Help for cancer patients with new rehab centre

Members of the Samba Masala performing at the Singapore Cancer Society’s 50th anniversary celebrations yesterday at Star Vista mall. The SCS’ new rehabilitation centre is slated to open in September this year.
Members of the Samba Masala performing at the Singapore Cancer Society’s 50th anniversary celebrations yesterday at Star Vista mall. The SCS’ new rehabilitation centre is slated to open in September this year.ST PHOTO: DESMOND WEE

Facility coming up in Jem mall to offer counselling, support groups

Even after cancer treatment succeeds, many patients find they need help getting back on their feet.

This is where the Singapore Cancer Society (SCS) hopes to step in, with its new rehabilitation centre opening in September.

Announced by Prime Minister Lee Hsien Loong yesterday, the centre will occupy around 7,000 sq ft of space in Jurong’s Jem mall.

“We all belong to this family – I’m a cancer survivor too,” said Mr Lee, who was speaking at the society’s 50th anniversary celebrations at Star Vista mall in Buona Vista. “We’re all here, we live on, we fight on together.”

Mr Lee was diagnosed with lymphoma in 1992 and underwent chemotherapy. His cancer is in remission.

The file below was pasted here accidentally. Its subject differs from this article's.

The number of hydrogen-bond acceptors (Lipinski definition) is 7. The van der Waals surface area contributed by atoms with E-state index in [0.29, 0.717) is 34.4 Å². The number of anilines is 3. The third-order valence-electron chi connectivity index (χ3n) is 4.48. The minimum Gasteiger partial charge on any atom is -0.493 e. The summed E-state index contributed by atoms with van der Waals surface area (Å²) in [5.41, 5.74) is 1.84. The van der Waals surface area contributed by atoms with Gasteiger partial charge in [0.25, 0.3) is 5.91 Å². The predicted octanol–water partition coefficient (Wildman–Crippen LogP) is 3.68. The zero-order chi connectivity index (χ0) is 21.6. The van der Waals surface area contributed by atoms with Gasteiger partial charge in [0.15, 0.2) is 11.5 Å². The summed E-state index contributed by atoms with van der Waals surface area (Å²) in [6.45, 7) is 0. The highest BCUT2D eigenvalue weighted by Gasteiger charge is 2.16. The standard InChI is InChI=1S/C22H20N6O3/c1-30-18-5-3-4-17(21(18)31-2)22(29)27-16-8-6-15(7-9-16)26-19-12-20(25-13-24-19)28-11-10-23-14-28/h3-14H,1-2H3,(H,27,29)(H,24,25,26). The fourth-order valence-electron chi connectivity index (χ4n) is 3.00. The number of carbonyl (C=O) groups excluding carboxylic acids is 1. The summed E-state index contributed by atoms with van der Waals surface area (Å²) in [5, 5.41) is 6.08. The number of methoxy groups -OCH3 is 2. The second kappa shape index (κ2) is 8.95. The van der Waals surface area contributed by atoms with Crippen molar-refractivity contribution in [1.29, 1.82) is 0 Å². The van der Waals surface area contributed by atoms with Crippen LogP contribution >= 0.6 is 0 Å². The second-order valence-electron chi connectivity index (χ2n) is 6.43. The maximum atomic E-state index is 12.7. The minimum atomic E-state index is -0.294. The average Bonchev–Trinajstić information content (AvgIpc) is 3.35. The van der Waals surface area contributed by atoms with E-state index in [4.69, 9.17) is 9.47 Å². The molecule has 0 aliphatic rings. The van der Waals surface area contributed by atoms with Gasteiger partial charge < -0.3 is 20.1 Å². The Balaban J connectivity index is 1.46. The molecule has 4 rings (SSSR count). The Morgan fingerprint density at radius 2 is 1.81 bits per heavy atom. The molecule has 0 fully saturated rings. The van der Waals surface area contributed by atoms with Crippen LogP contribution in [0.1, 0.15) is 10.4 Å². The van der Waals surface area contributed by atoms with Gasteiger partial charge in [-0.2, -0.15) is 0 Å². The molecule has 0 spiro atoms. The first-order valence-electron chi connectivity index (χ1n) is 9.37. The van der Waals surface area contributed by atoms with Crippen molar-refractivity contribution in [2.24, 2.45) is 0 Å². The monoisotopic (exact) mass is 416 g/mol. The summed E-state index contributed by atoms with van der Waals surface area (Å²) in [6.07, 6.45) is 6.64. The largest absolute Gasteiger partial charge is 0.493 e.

The new centre will be located opposite the upcoming Ng Teng Fong General and Jurong Community hospitals.

It will help to rehabilitate cancer survivors both physically and emotionally, running services like counselling, support groups and return-to-work programmes.

The latter would have been a great help to Madam Keller Kong, who was diagnosed with cancer in 2005 and retrenched.

The 50-year-old eventually found another post as an accounts executive, but said that other patients might not be so lucky.

“If you go for an interview, you need to highlight that you are a cancer survivor,” she said. “Then they might reconsider.”

In Singapore, 33 people are diagnosed with cancer every day. A survey of around 200 cancer patients – carried out by SCS and the National University Hospital – found that nine in 10 reported some kind of decline in their physical abilities. Nearly half said they experienced pain and weakness, while others also felt persistent fatigue and depression.

But there is currently no dedicated service to rehabilitate such people, said Dr Ng Yee Sien, who is on the task force set up by the SCS to study needs here.

While outpatient rehabilitation centres exist, they do not specialise in cancer care, he said.

“They have very generic programmes, focusing on things like stroke or hip fractures,” added Dr Ng, who is head of the Singapore General Hospital’s rehabilitation medicine department.

A fee will be levied to make sure people stay committed to the new centre’s programmes, which last at least eight weeks.

But needy patients will not be left out. Chief operating officer David Fong said that SCS will provide financial assistance for those in need.

“In no way will we turn away anyone just because they can’t afford to pay,” he said.